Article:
The former head of the Truth and Reconciliation Commission says the argument Ottawa made in 2015 that the Catholic Church was unlikely to raise the money it promised to residential school survivors is “blatantly dishonest.”
Murray Sinclair, a former senator, also believes the current Liberal government should seek outside legal advice on the final agreement that released Catholic entities of their remaining financial obligations, including raising $25 million for survivors.
“I don’t think that Justice Canada has come out very well, not only in regard to this, but with regard to other matters, including the fact that it advocates so strongly against the interests of survivors,” he told The Canadian Press in an interview earlier this month.
“I think that relationship needs to be looked at more closely.”
Documents released to The Canadian Press through an access-to-information request detail the reasons Ottawa decided not to appeal a 2015 court decision that ruled in favour of Catholic entities that were party to the historic Indian Residential Schools Settlement Agreement.
The 2006 agreement included a group of Catholic entities who signed on to provide financial compensation to residential school survivors, including by way of a $25-million fundraising campaign.
The matter ended up before a Saskatchewan judge, who in 2015 ruled the Catholic entities were free of their remaining obligations in exchange for a payment of $1.2 million.
By that time, the Catholic groups had raised less than $4 million of the $25 million promised, and the court decision allowed them to walk away without fulfilling the rest of the pledge.
Canada was in the middle of a federal election at the time, but internal briefing documents show that the Conservative government of then-prime minister Stephen Harper chose not to appeal.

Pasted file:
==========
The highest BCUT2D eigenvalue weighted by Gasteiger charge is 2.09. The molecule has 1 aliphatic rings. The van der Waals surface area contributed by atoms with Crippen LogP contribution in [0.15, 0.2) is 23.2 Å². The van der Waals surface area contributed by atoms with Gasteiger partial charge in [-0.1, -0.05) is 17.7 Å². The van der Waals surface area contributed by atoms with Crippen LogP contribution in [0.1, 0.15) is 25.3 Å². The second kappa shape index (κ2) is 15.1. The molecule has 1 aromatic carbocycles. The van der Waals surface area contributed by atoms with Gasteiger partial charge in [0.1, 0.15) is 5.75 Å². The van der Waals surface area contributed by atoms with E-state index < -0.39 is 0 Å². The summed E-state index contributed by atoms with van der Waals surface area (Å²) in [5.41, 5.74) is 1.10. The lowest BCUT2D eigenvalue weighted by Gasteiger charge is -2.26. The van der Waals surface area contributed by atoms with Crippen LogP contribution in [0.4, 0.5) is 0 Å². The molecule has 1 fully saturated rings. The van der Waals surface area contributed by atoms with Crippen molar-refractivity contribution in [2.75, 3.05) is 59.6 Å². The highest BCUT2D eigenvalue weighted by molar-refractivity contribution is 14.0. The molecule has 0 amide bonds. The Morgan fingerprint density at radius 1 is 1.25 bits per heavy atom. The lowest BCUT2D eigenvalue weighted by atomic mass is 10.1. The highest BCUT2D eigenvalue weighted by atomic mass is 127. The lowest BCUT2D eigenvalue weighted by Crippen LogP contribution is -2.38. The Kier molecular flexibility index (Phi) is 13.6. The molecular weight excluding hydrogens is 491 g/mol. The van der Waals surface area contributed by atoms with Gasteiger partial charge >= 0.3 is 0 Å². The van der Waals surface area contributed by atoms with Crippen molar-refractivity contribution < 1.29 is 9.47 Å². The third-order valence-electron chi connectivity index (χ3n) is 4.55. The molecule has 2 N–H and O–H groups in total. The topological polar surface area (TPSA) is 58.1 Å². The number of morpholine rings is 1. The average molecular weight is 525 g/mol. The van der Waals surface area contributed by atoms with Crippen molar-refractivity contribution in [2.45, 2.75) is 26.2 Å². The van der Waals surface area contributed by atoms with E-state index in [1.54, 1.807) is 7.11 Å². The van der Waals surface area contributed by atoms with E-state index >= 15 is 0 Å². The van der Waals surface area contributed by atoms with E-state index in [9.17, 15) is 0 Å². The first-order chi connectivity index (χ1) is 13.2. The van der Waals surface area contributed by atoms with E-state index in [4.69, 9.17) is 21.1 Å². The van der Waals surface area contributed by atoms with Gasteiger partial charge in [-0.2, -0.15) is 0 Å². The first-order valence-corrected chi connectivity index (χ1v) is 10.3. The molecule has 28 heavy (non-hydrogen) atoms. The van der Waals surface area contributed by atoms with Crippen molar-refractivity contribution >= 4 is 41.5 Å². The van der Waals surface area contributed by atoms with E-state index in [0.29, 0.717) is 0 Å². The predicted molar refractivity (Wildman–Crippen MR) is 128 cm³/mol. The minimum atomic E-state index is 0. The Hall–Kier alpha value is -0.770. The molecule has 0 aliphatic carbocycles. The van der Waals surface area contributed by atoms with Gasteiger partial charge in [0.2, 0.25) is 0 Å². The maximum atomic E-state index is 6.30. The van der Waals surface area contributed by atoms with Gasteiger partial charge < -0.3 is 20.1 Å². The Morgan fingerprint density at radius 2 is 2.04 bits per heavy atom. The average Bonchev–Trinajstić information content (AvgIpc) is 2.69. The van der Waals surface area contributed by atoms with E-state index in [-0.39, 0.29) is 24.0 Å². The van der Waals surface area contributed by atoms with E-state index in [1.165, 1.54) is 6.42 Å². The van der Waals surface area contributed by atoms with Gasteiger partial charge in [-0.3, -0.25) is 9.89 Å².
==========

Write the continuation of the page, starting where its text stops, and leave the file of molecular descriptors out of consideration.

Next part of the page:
The briefing notes contain a copy of the signed agreement Canada struck with the Catholic entities following the court ruling. It shows Canada agreed to “forever discharge” the Catholic groups from their financial obligations under the residential school settlement agreement.
The documents also show that one of the considerations officials weighed when deciding whether to appeal the court decision had been that they felt the chances of being able to compel the Catholic entities to meet the fundraising promise were “very low.”
“It’s blatantly dishonest,” Sinclair said in reaction.
He said Catholic entities own “considerable properties” across the country, which they could have disposed of to finance their fundraising campaign.
“That’s what they should have done.”
The office of current Crown-Indigenous Relations Minster Marc Miller didn’t respond to a question about whether he has sought outside legal review of the 2015 final release agreement, or whether he plans to.
The Canadian Conference of Catholic Bishops, the national assembly representing Catholic leadership in the country, has acknowledged that the first fundraising campaign was a failure that sowed significant disappointment and anger among residential school survivors.
The conference was not a party in the initial settlement agreement.
Nonetheless, in fall 2021 it committed to undertake a new drive to contribute $30 million to reconciliation-related initiatives over five years.
The conference released a statement on Thursday that says 73 Catholic dioceses have committed to paying into the fund, which has been registered as a charity.
So far, $5.5 million has been raised in that campaign, the statement says.
More scrutiny has been applied to the steps the Catholic Church in Canada has taken to make amends to residential school survivors since last year.
That’s when First Nations across Western Canada began announcing that ground-penetrating radar technology had confirmed the presence of what are believed to be unmarked graves at the former sites of residential schools.
More than 150,000 Indigenous people were forced to attend the institutions, where many suffered physical and sexual abuse, as well as neglect and malnutrition. A majority were operated by the Catholic Church.
Friday marks the second National Day for Truth and Reconciliation to honour survivors of the system and the children who died.
—Stephanie Taylor, The Canadian Press